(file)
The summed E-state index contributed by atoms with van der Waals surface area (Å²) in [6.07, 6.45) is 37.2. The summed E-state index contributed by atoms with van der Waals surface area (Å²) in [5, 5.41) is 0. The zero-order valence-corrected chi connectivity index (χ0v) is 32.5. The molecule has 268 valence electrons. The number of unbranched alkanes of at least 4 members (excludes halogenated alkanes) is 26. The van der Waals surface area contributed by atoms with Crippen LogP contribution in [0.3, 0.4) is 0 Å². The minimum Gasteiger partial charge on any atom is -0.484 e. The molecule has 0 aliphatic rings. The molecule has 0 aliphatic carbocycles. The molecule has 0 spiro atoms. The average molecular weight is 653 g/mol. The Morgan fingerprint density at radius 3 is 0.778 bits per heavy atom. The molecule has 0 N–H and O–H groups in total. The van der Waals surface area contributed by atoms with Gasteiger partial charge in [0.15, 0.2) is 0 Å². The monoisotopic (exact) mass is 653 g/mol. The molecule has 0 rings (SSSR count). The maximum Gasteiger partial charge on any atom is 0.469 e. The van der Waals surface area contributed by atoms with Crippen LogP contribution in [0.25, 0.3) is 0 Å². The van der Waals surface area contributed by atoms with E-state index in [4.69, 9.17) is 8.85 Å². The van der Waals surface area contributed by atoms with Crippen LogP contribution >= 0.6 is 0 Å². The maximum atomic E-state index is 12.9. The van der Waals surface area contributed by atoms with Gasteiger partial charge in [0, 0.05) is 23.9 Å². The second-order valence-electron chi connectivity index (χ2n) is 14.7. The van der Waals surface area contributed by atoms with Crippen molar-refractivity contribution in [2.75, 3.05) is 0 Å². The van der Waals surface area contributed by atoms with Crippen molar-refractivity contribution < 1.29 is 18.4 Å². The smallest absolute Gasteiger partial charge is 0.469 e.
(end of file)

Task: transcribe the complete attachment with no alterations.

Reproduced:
The summed E-state index contributed by atoms with van der Waals surface area (Å²) in [6.07, 6.45) is 37.2. The summed E-state index contributed by atoms with van der Waals surface area (Å²) in [5, 5.41) is 0. The zero-order valence-corrected chi connectivity index (χ0v) is 32.5. The molecule has 268 valence electrons. The number of unbranched alkanes of at least 4 members (excludes halogenated alkanes) is 26. The van der Waals surface area contributed by atoms with Crippen LogP contribution in [0.3, 0.4) is 0 Å². The minimum Gasteiger partial charge on any atom is -0.484 e. The molecule has 0 aliphatic rings. The molecule has 0 aliphatic carbocycles. The molecule has 0 spiro atoms. The average molecular weight is 653 g/mol. The Morgan fingerprint density at radius 3 is 0.778 bits per heavy atom. The molecule has 0 N–H and O–H groups in total. The van der Waals surface area contributed by atoms with Gasteiger partial charge in [0.15, 0.2) is 0 Å². The monoisotopic (exact) mass is 653 g/mol. The molecule has 0 rings (SSSR count). The maximum Gasteiger partial charge on any atom is 0.469 e. The van der Waals surface area contributed by atoms with Crippen LogP contribution in [0.25, 0.3) is 0 Å². The van der Waals surface area contributed by atoms with E-state index in [4.69, 9.17) is 8.85 Å². The van der Waals surface area contributed by atoms with Crippen LogP contribution >= 0.6 is 0 Å². The maximum atomic E-state index is 12.9. The van der Waals surface area contributed by atoms with Gasteiger partial charge in [0, 0.05) is 23.9 Å². The second-order valence-electron chi connectivity index (χ2n) is 14.7. The van der Waals surface area contributed by atoms with Crippen molar-refractivity contribution in [2.75, 3.05) is 0 Å². The van der Waals surface area contributed by atoms with Crippen molar-refractivity contribution < 1.29 is 18.4 Å². The smallest absolute Gasteiger partial charge is 0.469 e.